This stunning coffee table with free-edge buckeye burl top with natural occlusions and walnut base was made in 1981 and retained a copy of Nakashima’s original drawing. It brought a record $288,000 at a Sollo Rago sale on April 21, 2007. Image courtesy Sollo Rago Auctions.

Into the Woods: Nakashima Furniture

This stunning coffee table with free-edge buckeye burl top with natural occlusions and walnut base was made in 1981 and retained a copy of Nakashima’s original drawing. It brought a record $288,000 at a Sollo Rago sale on April 21, 2007. Image courtesy Sollo Rago Auctions.

This stunning coffee table with free-edge buckeye burl top with natural occlusions and walnut base was made in 1981 and retained a copy of Nakashima’s original drawing. It brought a record $288,000 at a Sollo Rago sale on April 21, 2007. Image courtesy Sollo Rago Auctions.

George Nakashima was an interpreter of trees, listening to the voice of nature and translating wood and bark into timeless furniture.

That’s part of the allure of Nakashima (1905-1990), the iconic artisan whose sinuous, realistic studies attract a growing crop of admirers.

“One of the enduring qualities of his work is his ability to communicate his love of wood to other people,” says Robert Aibel, who sells Nakashima furniture at Moderne Gallery in Philadelphia. “He made furniture that people live with – the dining room table where you eat, the rocker where you nurse your baby.” Nakashima was the most prolific and best-known figure of the American Studio Furniture Movement (1940-1990), an artistic renaissance born in the City of Brotherly Love that promoted craft as an antidote to mass-produced modern furniture. Nakashima’s workshop in nearby New Hope, Pa., produced 25,000 pieces ranging from two-legged Conoid chairs to the massive Peace Table at the Cathedral of John the Divine in Manhattan. Matt Freeman, who grew up a few miles from the studio, was raised with Nakashima furniture his parents used and enjoyed every day. He remembers the list of pieces getting taller as he did, eventually including a dining room table and chairs, end tables, cabinets and shelves.

“My parents weren’t overly protective about the furniture, but all the pieces are in pristine shape today, 40 years later,” he said. “Even as kids we had this quiet respect for the way they were made … They’d just sort of sit there quietly glowing. We’d set down our soda glasses and sticky lollipops somewhere else, not on the Nakashima.”

Like children, each tree has its own personality. Nakashima was the first to embrace the knotholes, fissures and splits in wood as wondrous expressions of nature rather than imperfections. While most furniture makers discard the thin, irregular ends of slabs, Nakashima integrated them into his designs. Known as “free edges,” those elements are factors in determining the value of a piece. Basically, the more free edges, the greater the value.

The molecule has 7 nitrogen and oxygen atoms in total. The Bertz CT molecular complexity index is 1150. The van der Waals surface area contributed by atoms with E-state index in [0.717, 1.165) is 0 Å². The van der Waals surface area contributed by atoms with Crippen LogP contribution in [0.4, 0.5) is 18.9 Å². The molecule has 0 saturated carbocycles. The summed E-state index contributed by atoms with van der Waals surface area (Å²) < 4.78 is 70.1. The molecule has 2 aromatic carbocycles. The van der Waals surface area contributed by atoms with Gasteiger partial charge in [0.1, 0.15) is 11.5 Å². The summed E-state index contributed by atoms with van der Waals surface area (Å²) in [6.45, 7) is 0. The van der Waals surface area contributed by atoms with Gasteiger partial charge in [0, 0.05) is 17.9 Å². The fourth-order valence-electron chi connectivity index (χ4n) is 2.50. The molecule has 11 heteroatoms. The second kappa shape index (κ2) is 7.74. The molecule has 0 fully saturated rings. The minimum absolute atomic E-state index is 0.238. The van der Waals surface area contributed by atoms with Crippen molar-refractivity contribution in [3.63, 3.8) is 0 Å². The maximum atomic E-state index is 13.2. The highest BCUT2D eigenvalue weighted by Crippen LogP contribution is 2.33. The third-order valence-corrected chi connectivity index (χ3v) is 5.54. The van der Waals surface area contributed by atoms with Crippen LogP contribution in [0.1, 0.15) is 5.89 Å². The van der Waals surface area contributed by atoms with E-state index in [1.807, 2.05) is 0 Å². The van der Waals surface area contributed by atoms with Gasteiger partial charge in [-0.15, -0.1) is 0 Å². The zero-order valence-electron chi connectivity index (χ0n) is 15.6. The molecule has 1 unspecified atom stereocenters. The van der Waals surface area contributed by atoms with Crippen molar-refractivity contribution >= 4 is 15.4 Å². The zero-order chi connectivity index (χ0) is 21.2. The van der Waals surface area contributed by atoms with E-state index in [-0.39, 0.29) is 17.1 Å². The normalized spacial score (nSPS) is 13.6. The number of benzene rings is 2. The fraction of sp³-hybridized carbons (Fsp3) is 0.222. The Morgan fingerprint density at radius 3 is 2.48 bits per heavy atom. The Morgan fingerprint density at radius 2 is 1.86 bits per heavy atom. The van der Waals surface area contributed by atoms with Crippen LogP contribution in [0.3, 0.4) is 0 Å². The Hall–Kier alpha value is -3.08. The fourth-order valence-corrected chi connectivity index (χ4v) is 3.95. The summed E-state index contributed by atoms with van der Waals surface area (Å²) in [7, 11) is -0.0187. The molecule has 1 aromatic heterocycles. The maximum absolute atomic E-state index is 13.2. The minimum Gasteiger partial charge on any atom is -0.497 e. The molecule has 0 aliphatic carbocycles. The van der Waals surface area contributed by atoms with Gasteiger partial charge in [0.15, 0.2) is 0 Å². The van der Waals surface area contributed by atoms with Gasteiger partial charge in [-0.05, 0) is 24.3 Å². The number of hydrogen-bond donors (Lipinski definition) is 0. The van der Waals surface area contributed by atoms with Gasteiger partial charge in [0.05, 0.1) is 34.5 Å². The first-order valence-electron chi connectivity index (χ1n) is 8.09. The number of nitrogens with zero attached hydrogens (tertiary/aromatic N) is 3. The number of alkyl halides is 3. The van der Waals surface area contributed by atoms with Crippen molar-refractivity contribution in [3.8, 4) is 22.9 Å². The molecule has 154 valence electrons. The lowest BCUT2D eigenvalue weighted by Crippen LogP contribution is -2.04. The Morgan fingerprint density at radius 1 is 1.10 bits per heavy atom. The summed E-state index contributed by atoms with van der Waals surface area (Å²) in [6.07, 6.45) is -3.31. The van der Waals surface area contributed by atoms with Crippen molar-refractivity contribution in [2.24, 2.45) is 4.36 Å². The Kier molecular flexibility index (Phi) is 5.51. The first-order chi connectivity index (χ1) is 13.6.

Read more

This image of the port of Marseille was produced in 1929 by Roger Broders. Image courtesy Poster Connection.

Streamlined Dreams: Deco Posters

This image of the port of Marseille was produced in 1929 by Roger Broders. Image courtesy Poster Connection.

This image of the port of Marseille was produced in 1929 by Roger Broders. Image courtesy Poster Connection.

They look chic with spare, contemporary interiors. They complement Mid-century industrial styles. And they fit beautifully, of course, with furnishings from the 1920s and ’30s.

Art Deco posters make a 20th-century statement that has resonated ever since their creation.

They are also in great demand among collectors, and their values have soared since the 1990s. In spite of this upsurge, there are still relatively affordable Deco posters that cover a range of themes and subjects in striking, brilliant designs.

Joerg and Joern Weigelt are father and son poster dealers who have shops on either side of the Western world. Both have a strong appreciation for the Deco style.

The family penchant for posters began in 1978 at a flea market, Joerg Weigelt explained, where he found a postcard, dated 1910, of a Ludwig Hohlwein poster. “This was our first contact with posters – a small poster reproduced on a postcard. After that, we started looking for posters in their full sizes.”

In 1982 he opened Galerie fur Gebrauchsgraphik (Gallery for Commercial Art) in Hannover, Germany. Back then, “people wanted artists like Franz von Stuck and Alphonse Mucha, and any really old posters. But there were some forward-looking collectors and dealers who were already turning their attention to the late 1910s, 1920s and 1930s,” according to Joerg.

By the early 1990s, historism, which imitated styles from older periods, and Art Nouveau posters were out of reach for most collectors. “So people had no choice but to look for new areas of interest,” and they turned to the 1920s, Joerg said.

Read more